Teflon Vs PTFE: Differences between PTFE and Teflon?

It is really difficult sometimes to find out “what actually means what”. PTFE vs Teflon is such an example. Our universe is full of technical jargon, acronyms, and trade names. So, to find out the major differences between PTFE and Teflon, and which one is better between Teflon vs PTFE, let’s understand what the PTFE and Teflon are all about.

What is PTFE?

PTFE is an acronym or short form of polytetrafluoroethylene, a synthetic polymer consisting of carbon and fluorine. PTFE is originated from tetrafluoroethylene and widely used in a range of applications due to its several unique properties.

Properties of PTFE

The useful properties that make PTFE a versatile product are

High melting point: PTFE has a melting point of around 327°C. They are thermally stable in between -200°C and +260°C. So, it can not be damaged easily by heat and that is the reason PTFE has found extensive applications as non-stick cookware.
Thermal Resistance: Good resistance to heat, light, UV, and weathering.

Hydrophobic: This is a unique property of PTFE. It does not get wet by water or water-containing substances.
Chemically inert: PTFE is highly insoluble and not damaged by the majority of solvents and chemicals.
Low coefficient of friction: The friction coefficient of PTFE is lower than most of the solids. So it helps PTFE to work as non-sticky material. That is the reason PTFE plates are sometimes provided below pipe shoes to reduce support friction.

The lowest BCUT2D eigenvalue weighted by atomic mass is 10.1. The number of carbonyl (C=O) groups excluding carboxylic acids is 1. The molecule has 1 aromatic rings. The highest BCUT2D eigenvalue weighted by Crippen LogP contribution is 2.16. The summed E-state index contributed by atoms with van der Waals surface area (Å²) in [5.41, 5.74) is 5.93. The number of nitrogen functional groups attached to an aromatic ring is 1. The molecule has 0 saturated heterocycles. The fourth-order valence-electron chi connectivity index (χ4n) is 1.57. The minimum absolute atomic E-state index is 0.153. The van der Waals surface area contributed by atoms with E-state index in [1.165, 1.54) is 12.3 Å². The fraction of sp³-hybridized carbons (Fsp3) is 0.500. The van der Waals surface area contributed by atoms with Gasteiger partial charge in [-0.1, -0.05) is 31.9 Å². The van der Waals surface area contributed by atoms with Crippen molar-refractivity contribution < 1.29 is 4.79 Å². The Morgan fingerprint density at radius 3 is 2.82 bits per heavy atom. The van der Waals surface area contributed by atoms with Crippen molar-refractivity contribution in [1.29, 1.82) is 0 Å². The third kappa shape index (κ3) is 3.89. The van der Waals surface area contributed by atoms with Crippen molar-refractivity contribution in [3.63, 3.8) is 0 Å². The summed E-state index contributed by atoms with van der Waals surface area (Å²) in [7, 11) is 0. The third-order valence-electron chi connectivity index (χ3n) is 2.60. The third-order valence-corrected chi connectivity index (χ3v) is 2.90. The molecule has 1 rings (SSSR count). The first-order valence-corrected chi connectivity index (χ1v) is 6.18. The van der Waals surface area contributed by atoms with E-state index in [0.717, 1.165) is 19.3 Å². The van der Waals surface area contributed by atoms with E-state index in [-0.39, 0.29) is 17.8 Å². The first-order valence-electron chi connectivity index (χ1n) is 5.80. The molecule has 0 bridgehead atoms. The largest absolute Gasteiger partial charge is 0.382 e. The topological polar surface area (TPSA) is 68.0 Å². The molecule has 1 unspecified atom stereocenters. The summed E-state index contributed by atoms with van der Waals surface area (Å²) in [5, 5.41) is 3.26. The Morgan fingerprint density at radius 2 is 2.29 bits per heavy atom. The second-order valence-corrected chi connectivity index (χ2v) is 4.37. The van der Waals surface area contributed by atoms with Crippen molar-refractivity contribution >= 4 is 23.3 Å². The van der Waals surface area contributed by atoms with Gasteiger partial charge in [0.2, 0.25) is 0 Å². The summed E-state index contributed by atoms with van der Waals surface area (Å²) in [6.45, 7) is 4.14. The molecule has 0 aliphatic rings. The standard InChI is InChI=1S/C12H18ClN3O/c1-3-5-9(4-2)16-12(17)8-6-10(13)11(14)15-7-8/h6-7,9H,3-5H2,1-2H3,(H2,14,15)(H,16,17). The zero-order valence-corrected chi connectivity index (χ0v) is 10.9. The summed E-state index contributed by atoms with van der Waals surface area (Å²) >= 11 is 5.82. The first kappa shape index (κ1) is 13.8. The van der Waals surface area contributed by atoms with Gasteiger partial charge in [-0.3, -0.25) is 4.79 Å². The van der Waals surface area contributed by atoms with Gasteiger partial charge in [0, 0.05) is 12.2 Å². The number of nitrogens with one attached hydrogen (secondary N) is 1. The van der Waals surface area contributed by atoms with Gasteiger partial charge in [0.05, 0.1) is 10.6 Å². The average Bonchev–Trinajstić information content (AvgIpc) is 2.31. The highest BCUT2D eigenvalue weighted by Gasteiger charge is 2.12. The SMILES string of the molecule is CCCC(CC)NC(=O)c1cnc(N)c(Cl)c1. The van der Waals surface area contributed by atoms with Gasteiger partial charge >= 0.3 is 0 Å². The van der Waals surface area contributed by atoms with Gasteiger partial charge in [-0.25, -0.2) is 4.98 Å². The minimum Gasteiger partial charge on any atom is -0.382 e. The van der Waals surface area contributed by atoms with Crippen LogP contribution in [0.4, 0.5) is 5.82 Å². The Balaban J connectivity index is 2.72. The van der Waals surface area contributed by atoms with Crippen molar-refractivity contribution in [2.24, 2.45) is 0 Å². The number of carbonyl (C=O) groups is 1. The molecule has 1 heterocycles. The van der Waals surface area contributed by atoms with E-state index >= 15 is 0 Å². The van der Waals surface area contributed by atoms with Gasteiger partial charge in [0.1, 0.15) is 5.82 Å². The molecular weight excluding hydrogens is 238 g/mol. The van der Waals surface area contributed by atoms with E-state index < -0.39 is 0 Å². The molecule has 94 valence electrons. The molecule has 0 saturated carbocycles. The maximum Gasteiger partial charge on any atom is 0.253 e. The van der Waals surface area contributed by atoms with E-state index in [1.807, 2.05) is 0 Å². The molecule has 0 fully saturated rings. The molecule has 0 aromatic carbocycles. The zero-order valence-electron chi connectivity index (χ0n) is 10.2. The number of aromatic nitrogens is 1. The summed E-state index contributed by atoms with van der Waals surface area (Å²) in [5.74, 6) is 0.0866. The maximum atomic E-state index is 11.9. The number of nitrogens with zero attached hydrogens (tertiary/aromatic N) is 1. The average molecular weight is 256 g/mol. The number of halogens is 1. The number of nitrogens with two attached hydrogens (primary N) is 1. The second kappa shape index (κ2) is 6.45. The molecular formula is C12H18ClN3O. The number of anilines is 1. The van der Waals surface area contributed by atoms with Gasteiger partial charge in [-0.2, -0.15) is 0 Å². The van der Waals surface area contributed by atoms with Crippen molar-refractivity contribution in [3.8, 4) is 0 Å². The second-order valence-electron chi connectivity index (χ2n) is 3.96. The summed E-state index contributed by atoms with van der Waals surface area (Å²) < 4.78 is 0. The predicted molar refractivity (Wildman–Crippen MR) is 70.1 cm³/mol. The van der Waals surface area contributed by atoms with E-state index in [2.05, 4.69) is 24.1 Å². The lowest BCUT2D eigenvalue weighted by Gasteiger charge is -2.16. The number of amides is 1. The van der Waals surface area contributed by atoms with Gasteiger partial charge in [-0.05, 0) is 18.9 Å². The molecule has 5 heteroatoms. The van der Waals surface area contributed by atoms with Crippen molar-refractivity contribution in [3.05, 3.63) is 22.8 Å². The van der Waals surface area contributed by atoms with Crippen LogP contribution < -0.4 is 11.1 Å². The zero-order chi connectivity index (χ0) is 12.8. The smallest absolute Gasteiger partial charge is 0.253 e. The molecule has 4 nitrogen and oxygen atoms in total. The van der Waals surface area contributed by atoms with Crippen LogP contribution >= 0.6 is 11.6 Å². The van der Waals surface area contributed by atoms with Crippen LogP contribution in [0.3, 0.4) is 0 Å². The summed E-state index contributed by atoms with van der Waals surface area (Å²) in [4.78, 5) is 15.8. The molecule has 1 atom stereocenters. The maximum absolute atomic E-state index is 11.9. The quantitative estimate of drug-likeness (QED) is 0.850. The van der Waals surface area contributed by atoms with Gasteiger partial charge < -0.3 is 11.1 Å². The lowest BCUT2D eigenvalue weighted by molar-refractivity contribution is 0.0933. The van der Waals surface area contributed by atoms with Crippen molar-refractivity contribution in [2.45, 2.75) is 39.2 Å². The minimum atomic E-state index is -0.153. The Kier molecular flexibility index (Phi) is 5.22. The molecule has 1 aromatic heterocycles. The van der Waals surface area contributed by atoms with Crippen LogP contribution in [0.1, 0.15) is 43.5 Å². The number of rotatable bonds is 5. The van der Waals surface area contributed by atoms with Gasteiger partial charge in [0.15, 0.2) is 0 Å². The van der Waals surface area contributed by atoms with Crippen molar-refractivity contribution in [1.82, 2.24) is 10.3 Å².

High flexural strength: Even at lower temperatures PTFE retains its ability to bend and flex. This helps PTFE to be applied on a variety of surfaces without losing its integrity.
High electrical resistance: PTFE offers high electrical resistance. That’s why this is used in between different materials to isolate electrically for avoiding corrosion.
High Density: PTFE’s density is also very high, around 2200 kg/m3.

Other properties of PTFE are tabulated below:

PropertyValue
Melting Temperature (°C)317-337
Tensile Modulus (MPa)550
Elongation at Break (%)300-550
Young’s Modulus (GPa)0.5
Dielectric strength (kV/mm)19.7
Dielectric Constant2.0
Dynamic Co-efficient of Friction0.04
Surface Energy (Dynes/g)18
Appl. Temperature (°C)260
Refractive Index1.35
Thermal expansion112–125×10−6 K−1
Bulk resistivity (Ω·cm)1018
Properties of PTFE

Applications of PTFE

All these unique properties make PTFE an ideal choice for various domestic and industrial applications.

For piping applications, PTFE is used

  • for coating inside pipe surfaces to carry corrosive fluids.
  • as pipe support element along with shoe or trunnions to reduce support friction.
  • as electrically isolating material between pipe and clamps.
  • to isolate the transfer of vibration from the piping to structures.
  • as absorbant for accoustic vibration.
  • It is used as lubricants as well.
  • as coatings for bolts, nuts, etc.
Typical Applications of PTFE
Typical Applications of PTFE

Other Applications of PTFE